If the null hypothesis is vaguely stated that "there is no difference after timepoint A", then B and C taken together represent a sparse summary of the post-baseline timeseries. If there truly were no difference, you would inflate the false positive error rate by comparing B to A and then C to A, so a correction would be needed. But we might expect B and C to be very correlated, so the Bonferroni would be too conservative. Other multiplicity corrections like a Benjamini-Hochberg correction could recover some lost $$\alpha$$.

In this scenario, I would recommend linear modeling with ANCOVA where you could fit the model given by:

$$E[Y_t | t; t>0] = \beta_0 + \beta_1 Y_0 + \beta_2 t$$

and the null hypothesis would be $$\mathcal{H}_0: \beta_0 = \beta_2 = 0$$

This would be a powerful modeling approach because it is conducted by a single (2 degree of freedom) test, and the sensitivity analysis reduces to analyzing residuals that have been adjusted for obvious exogenous factors, such as baseline and time. If the design is balanced, there's no need to account for blocking by subject, but more generally you can fit the model by GEE using exchangeable correlation structure - this has nice connections to the $$t$$-test with unequal variance assumptions. In fact, if we omit the "time" term $$\beta_2$$ and constrain $$\beta_1=1$$ by an offset, this is exactly the paired t-test, so our ANCOVA approach is arguably more general.

As @GlenB points out, the non-normality of residuals may continue to affect inference, but no general rule of thumb is acceptable to card-carrying statisticians - extensive inspection by simulations and sensitivity analyses would be needed to definitively say that the test doesn't have adequate power, or is of the incorrect size.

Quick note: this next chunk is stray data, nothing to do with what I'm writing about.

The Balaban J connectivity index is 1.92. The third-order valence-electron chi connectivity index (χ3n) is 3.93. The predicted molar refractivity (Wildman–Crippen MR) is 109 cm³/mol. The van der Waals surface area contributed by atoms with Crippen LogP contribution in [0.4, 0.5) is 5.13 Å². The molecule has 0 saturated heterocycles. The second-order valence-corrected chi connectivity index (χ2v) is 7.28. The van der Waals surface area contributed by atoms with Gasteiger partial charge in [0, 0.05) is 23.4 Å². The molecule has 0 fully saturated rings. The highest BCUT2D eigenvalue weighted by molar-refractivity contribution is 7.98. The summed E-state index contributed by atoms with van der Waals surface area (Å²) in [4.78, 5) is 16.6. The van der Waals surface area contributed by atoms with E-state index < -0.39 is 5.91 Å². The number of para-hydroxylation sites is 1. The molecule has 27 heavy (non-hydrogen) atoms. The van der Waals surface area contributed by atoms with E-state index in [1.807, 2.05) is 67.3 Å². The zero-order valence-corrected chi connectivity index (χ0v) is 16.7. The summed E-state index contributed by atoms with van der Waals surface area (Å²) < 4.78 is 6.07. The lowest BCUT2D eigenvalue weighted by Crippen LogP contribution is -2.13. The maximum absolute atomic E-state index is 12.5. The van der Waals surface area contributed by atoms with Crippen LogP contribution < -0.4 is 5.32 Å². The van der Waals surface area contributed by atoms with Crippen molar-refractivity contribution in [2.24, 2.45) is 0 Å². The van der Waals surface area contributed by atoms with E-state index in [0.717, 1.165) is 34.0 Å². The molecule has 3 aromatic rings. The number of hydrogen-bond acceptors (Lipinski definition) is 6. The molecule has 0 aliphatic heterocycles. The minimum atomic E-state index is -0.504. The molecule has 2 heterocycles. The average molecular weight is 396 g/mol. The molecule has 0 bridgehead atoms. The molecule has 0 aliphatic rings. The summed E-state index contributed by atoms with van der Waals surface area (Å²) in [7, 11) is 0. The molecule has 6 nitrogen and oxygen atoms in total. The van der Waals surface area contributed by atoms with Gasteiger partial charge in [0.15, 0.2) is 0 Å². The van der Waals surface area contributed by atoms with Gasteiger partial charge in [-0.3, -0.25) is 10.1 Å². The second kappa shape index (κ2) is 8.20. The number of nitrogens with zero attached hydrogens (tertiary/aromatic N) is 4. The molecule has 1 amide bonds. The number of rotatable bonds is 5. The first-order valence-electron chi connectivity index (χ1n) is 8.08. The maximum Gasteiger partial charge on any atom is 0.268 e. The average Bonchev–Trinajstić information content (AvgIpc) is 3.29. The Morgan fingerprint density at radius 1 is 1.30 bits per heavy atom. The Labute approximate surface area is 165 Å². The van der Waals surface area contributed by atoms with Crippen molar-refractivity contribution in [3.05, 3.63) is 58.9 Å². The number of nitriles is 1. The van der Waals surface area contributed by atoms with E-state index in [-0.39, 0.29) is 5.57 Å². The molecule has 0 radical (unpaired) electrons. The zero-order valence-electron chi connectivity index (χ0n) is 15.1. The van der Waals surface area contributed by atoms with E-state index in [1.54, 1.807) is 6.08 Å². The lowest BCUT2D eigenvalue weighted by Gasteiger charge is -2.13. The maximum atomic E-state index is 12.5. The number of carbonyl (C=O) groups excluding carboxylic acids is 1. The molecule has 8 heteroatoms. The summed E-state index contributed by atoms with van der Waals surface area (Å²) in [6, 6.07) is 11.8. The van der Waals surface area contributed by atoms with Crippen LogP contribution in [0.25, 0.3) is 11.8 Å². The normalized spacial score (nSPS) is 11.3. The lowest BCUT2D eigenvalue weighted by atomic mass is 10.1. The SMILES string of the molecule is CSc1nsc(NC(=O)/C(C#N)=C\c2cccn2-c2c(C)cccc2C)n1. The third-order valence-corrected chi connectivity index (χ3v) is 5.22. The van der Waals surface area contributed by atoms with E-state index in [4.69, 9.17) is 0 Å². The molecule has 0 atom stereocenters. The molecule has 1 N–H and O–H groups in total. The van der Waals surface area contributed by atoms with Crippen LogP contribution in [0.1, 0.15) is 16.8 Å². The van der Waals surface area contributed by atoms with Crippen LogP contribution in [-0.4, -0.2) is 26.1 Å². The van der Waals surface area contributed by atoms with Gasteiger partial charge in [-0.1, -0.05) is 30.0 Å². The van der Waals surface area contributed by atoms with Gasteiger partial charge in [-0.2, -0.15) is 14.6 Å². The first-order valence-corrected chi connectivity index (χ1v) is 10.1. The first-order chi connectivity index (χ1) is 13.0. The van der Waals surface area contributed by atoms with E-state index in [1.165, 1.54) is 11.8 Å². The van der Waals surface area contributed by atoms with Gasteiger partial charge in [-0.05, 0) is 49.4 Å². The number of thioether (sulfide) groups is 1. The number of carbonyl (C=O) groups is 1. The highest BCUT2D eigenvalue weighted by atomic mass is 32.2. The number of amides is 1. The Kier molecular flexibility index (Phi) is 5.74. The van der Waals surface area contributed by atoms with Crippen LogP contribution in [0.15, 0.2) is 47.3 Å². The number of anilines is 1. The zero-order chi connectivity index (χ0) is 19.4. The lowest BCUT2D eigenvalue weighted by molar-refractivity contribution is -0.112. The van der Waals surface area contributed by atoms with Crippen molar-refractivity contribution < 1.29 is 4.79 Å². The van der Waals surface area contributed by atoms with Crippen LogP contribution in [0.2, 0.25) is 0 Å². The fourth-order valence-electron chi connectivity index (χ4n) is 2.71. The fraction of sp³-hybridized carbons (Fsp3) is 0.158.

• Thanks, would ANCOVA handle the non-normality? Commented Feb 8, 2023 at 19:01
• @matthew only slightly better than a t-test for the reasons I mention, but the point GlenB and I are making is that you have every reason to use it anyway when your question has to do with mean differences. We expect that the test is valid and better power against alternatives inspite of everything. Practically it may be hard to convince reviewer 2, but testing nonnormality is nearly universally agreed upon as misleading among statsfolk. Commented Feb 8, 2023 at 19:30
• Ok, thanks, you mean using K-S and Shapiro-Wilk etc is misleading? That's great to hear the t-test was the right choice here, it is just to prepare a satisfactory defence of it which may be problematic :) Commented Feb 8, 2023 at 19:45
• @Matthew K-S tests the homogeneity of two distributions, by virtue of the fact we expect a shift in post-baseline values, K-S is useless here. Shapiro Wilk is formally a test of normality, and yes I claim it's useless - since you have a small sample it's underpowered! The most powerful "test" of normality is your eyes. Don't forget to consider that the log transform is often appropriate for skewed and positive data. Commented Feb 8, 2023 at 20:06